Media Consumption Landscape
by Ellis Malovany
Media Consumption Landscape
South Africa is similar to all other markets around the world, where the plethora of media channels create challenges for marketers and advertisers in deciding where to invest marketing budget to deliver the biggest returns. From an access point of view, South Africans continue to favor TV and Radio over other channels, with claimed media consumption over a 24 hour period of TV and Radio as 91% and 75% respectively, the highest usage across all channels.
These results from the March/April 2018 Broadcast Research Council of South Africa Establishment Survey release confirms the important role that traditional media plays in reaching consumers. However, although there is greater access to TV and Radio across the country then other media touchpoints, it should be noted that the role of digital continues to be critically important, with 49% of consumers claiming to have accessed the internet during the same time period.
What sets South Africa apart from the rest of the globe is its highly mobile-centric market with significantly elevated mobile phone access to the internet. To a large degree, the internet experience for South Africans is exclusively mobile, as only one in five metropolitan South Africans own a PC most of which are laptops, and just 10% of South Africans have fixed line internet at home. Clearly, digital marketing plans should embody a mobile first strategy, which is imperative for marketing success.
South Africans, unlike the rest of the world’s online populations, generally don’t own more than one device and so multiple device usage is rare. More established global digital channels, such as Smart TV’s, Smart Watches and Gaming Consoles continue to have low penetration in the South African market and therefore media investment in these channels are likely to have low reach. However, this is an opportunity for innovative brands to experiment in these channels and the marketing lessons learnt through this exploration, will ensure that these brands have the edge when these touchpoints do gain more traction.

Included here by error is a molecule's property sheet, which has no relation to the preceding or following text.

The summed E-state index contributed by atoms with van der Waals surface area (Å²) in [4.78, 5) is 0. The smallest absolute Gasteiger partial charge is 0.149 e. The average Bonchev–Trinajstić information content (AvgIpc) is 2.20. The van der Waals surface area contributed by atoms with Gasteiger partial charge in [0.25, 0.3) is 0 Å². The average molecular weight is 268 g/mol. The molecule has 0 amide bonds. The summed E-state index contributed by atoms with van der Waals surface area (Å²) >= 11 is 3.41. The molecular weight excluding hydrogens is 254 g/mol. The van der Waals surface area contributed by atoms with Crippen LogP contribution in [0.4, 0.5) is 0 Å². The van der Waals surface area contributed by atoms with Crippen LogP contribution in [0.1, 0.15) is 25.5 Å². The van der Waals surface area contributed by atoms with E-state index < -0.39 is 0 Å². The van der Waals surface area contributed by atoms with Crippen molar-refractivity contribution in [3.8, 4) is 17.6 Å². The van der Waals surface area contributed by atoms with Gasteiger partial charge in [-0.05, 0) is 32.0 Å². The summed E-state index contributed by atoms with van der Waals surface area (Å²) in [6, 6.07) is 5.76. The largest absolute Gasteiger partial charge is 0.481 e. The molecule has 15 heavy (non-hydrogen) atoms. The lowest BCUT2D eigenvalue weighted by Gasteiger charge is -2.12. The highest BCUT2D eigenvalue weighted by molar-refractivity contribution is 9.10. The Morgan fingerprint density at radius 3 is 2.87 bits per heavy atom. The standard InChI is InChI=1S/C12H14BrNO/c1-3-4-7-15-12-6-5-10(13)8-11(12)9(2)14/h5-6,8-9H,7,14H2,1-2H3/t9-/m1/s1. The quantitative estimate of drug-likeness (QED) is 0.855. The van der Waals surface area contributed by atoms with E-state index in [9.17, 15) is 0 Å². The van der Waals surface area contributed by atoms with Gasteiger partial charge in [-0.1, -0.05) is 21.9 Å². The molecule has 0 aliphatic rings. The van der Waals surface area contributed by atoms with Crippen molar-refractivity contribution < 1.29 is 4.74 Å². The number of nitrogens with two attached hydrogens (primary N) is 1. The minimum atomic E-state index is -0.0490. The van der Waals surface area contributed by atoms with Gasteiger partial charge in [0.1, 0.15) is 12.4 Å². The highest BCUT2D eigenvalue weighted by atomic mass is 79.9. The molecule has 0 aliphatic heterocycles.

Not surprisingly, South Africans spend a lot more of their time on their mobile devices than global device owners, though with high data costs, the average South African actually spends much less time online using their phones than their global counterparts (-14%). Brands which do embark on a mobile advertising journey, need to ensure that advertising is optimized to address this concern. Data compression, especially for video, is a key opportunity and already offered across Facebook and YouTube.
So where are South Africans spending that extra time? This is allocated to traditional media. South Africans spend about 20% more time on TV than the rest of the world. Entertainment has proven to be a healthy business and despite the economic hardships many South Africans have endured, Pay-TV services are trending near their global counterparts. Streaming services like Netflix have not yet gained wide penetration in South Africa, however, as the economy advances, and fixed line internet access is rolled out it won’t take long for consumers, who are always looking for “new and exciting”, to shift share of time to streaming online services.